“Life is for the living, but death is for the lucky. Why am I a raw nerve? Why must I see the immense sadness in everything?” It’s yin and yang, Michael. If not for the multitudinous shades of grey, how would we be able to perceive colour? This man feels life like he’s always walking on broken glass.
Some of my favourite poems from Burning in Paradise are: Rain, Dogs and Cats, Love, Man’s Best Friend, Kansas City, Prado, Movie, Christian, Walk, Tears (it reveals more about Madsen than all of his movie roles combined), The Crooked Prince, Bullshit, Out of Jack, The Dog, (Madsen seems to like dogs more than people; something we have in common) Although, James Cagney, Dad and Coles.
This complex, intense and gritty voice is as real as it gets. The man is a paradox. He’s raw, raunchy, scary…and he’s a true romantic. In his own words: “There’s a very fine line between good and evil and right and wrong.” After reading his poetry, I was forced to look at Michael Madsen in a whole new way. In fact, I think I fell in love. He turned me on to the late, great Charles Bukowski, and influenced my own poetry. For that I will be forever grateful. Michael would be the first to admit that he hasn’t always acted in A-list movies, but his poetry is absofuckinglutely A-list! I’d give anything to be able to tell him to his face how much I love his work and just how much he has inspired me.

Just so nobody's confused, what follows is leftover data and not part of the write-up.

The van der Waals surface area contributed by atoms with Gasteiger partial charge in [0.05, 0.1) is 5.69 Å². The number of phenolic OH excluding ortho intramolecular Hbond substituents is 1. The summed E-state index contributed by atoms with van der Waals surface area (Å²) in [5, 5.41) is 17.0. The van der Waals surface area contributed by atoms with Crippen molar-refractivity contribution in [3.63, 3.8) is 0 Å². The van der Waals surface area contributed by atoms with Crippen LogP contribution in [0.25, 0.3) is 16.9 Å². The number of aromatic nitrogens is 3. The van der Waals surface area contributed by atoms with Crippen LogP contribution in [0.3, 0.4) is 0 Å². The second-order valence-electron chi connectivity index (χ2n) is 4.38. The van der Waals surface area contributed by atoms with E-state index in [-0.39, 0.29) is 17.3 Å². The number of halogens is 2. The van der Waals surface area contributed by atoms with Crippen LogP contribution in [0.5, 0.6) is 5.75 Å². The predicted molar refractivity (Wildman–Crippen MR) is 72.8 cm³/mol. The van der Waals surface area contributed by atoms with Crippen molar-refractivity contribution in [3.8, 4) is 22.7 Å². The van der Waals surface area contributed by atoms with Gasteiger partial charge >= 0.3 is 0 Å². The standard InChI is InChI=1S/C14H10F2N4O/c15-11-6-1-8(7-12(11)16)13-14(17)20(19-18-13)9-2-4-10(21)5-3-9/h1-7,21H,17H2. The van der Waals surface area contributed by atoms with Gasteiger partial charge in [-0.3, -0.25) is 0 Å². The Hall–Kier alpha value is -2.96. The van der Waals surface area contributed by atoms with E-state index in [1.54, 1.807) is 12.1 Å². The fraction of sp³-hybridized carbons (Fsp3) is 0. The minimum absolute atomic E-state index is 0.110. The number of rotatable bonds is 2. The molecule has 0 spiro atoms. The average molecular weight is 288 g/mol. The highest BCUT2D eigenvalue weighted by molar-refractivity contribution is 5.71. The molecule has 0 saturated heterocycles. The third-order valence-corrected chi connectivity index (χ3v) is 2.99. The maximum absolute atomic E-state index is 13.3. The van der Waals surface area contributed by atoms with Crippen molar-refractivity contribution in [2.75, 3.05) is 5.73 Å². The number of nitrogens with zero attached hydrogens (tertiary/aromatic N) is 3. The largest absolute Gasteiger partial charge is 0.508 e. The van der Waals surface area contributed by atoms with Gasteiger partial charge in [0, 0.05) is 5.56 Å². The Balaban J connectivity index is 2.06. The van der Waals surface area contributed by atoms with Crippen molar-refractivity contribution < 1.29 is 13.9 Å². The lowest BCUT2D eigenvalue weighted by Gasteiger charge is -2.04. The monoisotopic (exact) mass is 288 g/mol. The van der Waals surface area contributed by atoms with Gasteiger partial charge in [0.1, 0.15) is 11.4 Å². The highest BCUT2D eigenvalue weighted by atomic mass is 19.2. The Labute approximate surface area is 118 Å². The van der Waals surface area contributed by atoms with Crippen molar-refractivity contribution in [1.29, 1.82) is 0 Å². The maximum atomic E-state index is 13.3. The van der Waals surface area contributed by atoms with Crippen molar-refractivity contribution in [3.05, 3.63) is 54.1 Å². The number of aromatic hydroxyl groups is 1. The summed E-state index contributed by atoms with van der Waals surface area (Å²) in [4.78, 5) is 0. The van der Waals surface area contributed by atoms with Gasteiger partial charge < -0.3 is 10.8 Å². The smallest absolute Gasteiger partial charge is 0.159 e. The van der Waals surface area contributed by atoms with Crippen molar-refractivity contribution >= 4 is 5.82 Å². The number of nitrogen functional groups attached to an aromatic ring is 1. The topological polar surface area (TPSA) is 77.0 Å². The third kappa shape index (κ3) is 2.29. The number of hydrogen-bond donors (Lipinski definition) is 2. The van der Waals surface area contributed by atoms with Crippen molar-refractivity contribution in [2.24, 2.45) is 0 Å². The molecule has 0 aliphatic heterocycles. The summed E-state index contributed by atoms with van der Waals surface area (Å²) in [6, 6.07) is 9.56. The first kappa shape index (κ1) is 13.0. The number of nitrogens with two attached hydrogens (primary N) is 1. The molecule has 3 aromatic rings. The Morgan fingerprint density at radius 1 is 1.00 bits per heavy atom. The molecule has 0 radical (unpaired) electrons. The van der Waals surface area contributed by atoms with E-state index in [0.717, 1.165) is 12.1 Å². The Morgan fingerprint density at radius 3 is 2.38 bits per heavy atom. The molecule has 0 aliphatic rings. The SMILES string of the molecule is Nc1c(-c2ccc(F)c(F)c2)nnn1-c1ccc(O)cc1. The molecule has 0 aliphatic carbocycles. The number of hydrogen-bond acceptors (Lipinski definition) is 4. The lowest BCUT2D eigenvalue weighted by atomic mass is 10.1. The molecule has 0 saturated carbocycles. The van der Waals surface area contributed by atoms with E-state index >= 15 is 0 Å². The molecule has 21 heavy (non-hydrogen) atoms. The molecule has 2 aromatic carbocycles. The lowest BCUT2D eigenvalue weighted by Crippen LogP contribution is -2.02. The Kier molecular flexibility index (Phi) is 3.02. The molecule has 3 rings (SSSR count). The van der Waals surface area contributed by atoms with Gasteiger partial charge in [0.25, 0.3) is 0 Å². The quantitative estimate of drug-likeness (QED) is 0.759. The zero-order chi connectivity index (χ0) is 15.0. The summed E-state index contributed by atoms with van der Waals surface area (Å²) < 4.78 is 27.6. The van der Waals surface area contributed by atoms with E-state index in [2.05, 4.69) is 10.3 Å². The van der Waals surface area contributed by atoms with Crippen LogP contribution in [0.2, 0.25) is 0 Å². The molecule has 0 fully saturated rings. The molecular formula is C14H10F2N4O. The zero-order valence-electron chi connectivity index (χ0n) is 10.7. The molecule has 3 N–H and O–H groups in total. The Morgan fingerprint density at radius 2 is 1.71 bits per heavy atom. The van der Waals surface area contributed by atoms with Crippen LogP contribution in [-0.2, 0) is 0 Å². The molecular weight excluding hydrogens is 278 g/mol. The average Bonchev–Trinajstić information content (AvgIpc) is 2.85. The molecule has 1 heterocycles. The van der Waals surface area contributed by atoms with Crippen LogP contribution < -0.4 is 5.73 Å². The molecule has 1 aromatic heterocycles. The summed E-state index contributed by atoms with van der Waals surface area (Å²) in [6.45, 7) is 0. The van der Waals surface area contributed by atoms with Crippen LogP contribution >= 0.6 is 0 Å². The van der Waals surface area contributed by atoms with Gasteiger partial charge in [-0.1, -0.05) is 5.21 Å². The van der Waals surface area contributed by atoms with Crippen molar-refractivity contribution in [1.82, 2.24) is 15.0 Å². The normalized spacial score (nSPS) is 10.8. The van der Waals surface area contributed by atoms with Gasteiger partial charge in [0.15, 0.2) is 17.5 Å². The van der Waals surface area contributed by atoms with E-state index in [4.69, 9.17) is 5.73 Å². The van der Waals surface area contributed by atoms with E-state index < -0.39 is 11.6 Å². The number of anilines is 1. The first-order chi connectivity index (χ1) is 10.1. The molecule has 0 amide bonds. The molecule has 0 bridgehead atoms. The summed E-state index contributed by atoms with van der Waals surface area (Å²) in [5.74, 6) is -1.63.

A Blessing of the Hounds, Madsen’s fourth book of poetry (with an introduction by Quentin Tarantino) published by 12 Gauge Press, frequently focuses on all the shit going on in the world and one wonders if he just might fall off the edge except for his saviors, redeemers and raison d’etre: wife DeAnna and sons Cody, Christian, Max, Calvin, Hudson, and Luke. But it also showcases Michael’s humour. The Read Thru and Goosed made me laugh out loud. Others are touching, poignant, near perfect little gems. My favourites in this volume are: Toronto, Princeville, Death All The Time, Something, End, Quack Quack, Ernie, It’s All Good, Star Throwers and the last one in the book, Fairfax & Sunset. It was hard to pick just a few.